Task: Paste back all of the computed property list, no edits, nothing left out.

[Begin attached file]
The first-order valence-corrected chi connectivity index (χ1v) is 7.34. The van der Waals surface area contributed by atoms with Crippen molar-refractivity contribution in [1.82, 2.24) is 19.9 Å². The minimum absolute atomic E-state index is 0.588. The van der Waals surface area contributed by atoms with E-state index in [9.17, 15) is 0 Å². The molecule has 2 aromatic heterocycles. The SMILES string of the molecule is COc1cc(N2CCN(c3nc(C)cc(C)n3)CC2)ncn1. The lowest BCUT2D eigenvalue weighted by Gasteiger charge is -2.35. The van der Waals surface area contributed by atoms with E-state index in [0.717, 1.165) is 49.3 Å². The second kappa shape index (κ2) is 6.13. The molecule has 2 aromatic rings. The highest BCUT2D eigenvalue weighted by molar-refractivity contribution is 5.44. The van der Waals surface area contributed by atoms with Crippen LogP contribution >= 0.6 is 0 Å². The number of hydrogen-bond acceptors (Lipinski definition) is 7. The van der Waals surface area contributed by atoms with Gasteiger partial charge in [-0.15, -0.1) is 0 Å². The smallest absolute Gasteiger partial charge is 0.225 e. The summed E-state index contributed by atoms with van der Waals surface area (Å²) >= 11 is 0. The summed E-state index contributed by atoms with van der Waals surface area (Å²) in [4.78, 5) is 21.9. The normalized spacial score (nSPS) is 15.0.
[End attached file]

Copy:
The first-order valence-corrected chi connectivity index (χ1v) is 7.34. The van der Waals surface area contributed by atoms with Crippen molar-refractivity contribution in [1.82, 2.24) is 19.9 Å². The minimum absolute atomic E-state index is 0.588. The van der Waals surface area contributed by atoms with E-state index in [9.17, 15) is 0 Å². The molecule has 2 aromatic heterocycles. The SMILES string of the molecule is COc1cc(N2CCN(c3nc(C)cc(C)n3)CC2)ncn1. The lowest BCUT2D eigenvalue weighted by Gasteiger charge is -2.35. The van der Waals surface area contributed by atoms with E-state index in [0.717, 1.165) is 49.3 Å². The second kappa shape index (κ2) is 6.13. The molecule has 2 aromatic rings. The highest BCUT2D eigenvalue weighted by molar-refractivity contribution is 5.44. The van der Waals surface area contributed by atoms with Crippen LogP contribution >= 0.6 is 0 Å². The number of hydrogen-bond acceptors (Lipinski definition) is 7. The van der Waals surface area contributed by atoms with Gasteiger partial charge in [-0.15, -0.1) is 0 Å². The smallest absolute Gasteiger partial charge is 0.225 e. The summed E-state index contributed by atoms with van der Waals surface area (Å²) >= 11 is 0. The summed E-state index contributed by atoms with van der Waals surface area (Å²) in [4.78, 5) is 21.9. The normalized spacial score (nSPS) is 15.0.